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Fixed or Tracker? Choosing the Right Mortgage

By: J.A.J Aaronson - Updated: 7 Nov 2011 | comments*Discuss
 
Fixed Tracker Mortgage Repayment

Choosing a mortgage is amongst the most important tasks facing any prospective homeowner. Your choice of mortgage can determine the affordability of your purchase. The wrong choice could mean that you are unable to keep up with your payment schedule – and it is therefore important that you think carefully about the options available.

One of the most common choices in the mortgage market is between a fixed rate and a tracker loan. You will probably have heard about the difficulty of second-guessing interest rates, and therefore the problems associated with choosing one of these mortgage types. But what are fixed rate and tracker mortgages, and what are some of the main factors you should consider when making a decision?

What’s the difference?

The terms ‘fixed’ and ‘tracker’ refer to the mortgage’s relationship with the base rate of interest. The rate you pay on a tracker mortgage will vary depending on the movement of the base rate. When the base rate goes up, your mortgage will get more expensive. When it goes down, it should get cheaper.

A fixed rate mortgage, meanwhile, will stay at the same price for a set period of time. Your monthly repayments will remain static during that period. Fixed rate mortgages are time limited, and when that period ends you will generally be moved to a variable rate.

What are the main concerns?

Clearly, the primary concern when deciding whether to take a fixed rate or tracker mortgage is that of interest rates. Broadly, your decision will depend on what you think interest rates will do over the course of the next few years.

In simple terms, if you think that interest rates are likely to rise during that period, you might choose to go for a fixed rate deal in order to protect yourself against increases – provided that the rate on offer is reasonable. Alternatively, if you think that rates are likely to remain low for the foreseeable future, and the fixed rates on offer are not particularly attractive, you might instead opt for a tracker.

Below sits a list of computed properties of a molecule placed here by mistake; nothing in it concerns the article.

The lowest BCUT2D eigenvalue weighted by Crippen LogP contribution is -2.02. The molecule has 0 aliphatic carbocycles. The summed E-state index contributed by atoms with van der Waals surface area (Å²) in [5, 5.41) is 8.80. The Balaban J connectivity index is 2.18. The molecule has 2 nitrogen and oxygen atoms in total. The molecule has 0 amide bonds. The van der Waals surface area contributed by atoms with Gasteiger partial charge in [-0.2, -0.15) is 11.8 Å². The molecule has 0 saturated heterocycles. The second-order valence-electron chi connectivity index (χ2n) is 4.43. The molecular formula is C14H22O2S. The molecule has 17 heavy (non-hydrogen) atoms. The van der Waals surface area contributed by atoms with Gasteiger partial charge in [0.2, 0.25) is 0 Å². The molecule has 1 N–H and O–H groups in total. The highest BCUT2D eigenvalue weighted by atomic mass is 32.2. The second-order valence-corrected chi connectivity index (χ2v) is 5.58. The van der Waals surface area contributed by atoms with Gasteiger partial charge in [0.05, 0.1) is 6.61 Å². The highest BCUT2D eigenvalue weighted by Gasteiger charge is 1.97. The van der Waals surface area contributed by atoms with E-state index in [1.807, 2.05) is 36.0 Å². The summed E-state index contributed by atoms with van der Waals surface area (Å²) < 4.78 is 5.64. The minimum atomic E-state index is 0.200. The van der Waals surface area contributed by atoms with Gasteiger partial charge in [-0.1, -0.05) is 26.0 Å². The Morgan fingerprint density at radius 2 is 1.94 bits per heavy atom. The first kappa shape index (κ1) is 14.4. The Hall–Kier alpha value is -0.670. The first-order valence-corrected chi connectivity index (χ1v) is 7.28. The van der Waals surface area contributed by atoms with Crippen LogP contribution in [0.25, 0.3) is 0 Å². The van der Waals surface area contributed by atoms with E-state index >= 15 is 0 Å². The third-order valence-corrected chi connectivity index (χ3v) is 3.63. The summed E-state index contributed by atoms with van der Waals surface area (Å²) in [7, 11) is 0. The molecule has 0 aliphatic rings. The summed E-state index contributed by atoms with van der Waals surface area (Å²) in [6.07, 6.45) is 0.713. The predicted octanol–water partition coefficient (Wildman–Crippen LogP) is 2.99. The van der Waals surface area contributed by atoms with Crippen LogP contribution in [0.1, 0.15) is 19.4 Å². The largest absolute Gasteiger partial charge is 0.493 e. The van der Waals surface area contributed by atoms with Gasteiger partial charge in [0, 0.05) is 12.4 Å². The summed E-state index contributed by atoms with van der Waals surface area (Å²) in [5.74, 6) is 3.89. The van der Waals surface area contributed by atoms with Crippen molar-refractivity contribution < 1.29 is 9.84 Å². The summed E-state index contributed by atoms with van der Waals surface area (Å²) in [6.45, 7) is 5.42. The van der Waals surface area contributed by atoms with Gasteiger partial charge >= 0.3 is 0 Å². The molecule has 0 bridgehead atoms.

Perhaps surprisingly, though, the rate itself is not the only concern when choosing a mortgage. You should also consider things like the length of the fixed-rate period, and whether or not a lower introductory rate is on offer. You should also make sure that you understand any potential penalties that might apply if you switch your mortgage before the end of the fixed rate period – and, indeed, whether you will be charged in the event that you pay off the loan early.

Where are interest rates heading?

There are hundreds of financial analysts across the country whose job it is to predict what is going to happen to interest rates.

At the time of writing, the Bank of England base rate is set at a historic low of 0.5 per cent. Very few analysts predict that the rate will be reduced further, although it is not out of the question.

But commentators are split on when rates will rise, and by how much. While the economic situation remains so unpredictable, this uncertainty looks set to continue. Some suggest, for example, that the Bank of England could push rates up to 1 per cent next year, while others expect to see rates stay down until 2013.

Given the dramatic events seen in the markets over the past six months, you need to be prepared for the unexpected. This means that, even if you choose a tracker on the assumption that rates will remain low, you should make sure that you would be able to cope financially with an unexpected hike.

Are there other factors to consider?

Yes. Your choice is not limited to ‘fixed rate or tracker’. You should also make sure that you understand the difference between a tracker and a standard variable rate (SVR) mortgage. SVRs move according to your lender’s interest rate which will probably, but not always, move when the base rate moves. You should note that most fixed deals transfer to SVRs after the fixed period is complete.

You should also ensure that you understand the difference between a repayment mortgage and an interest only mortgage. With a repayment deal you pay back the loan and interest simultaneously. With an interest only mortgage you pay off the interest each month, and are generally required to put money into a separate fund to ensure that you can pay back the capital when the loan expires.

Finally, you should remember that choosing a mortgage is a major decision that can have a significant impact on your financial situation. You should always seek independent professional advice before making a choice.

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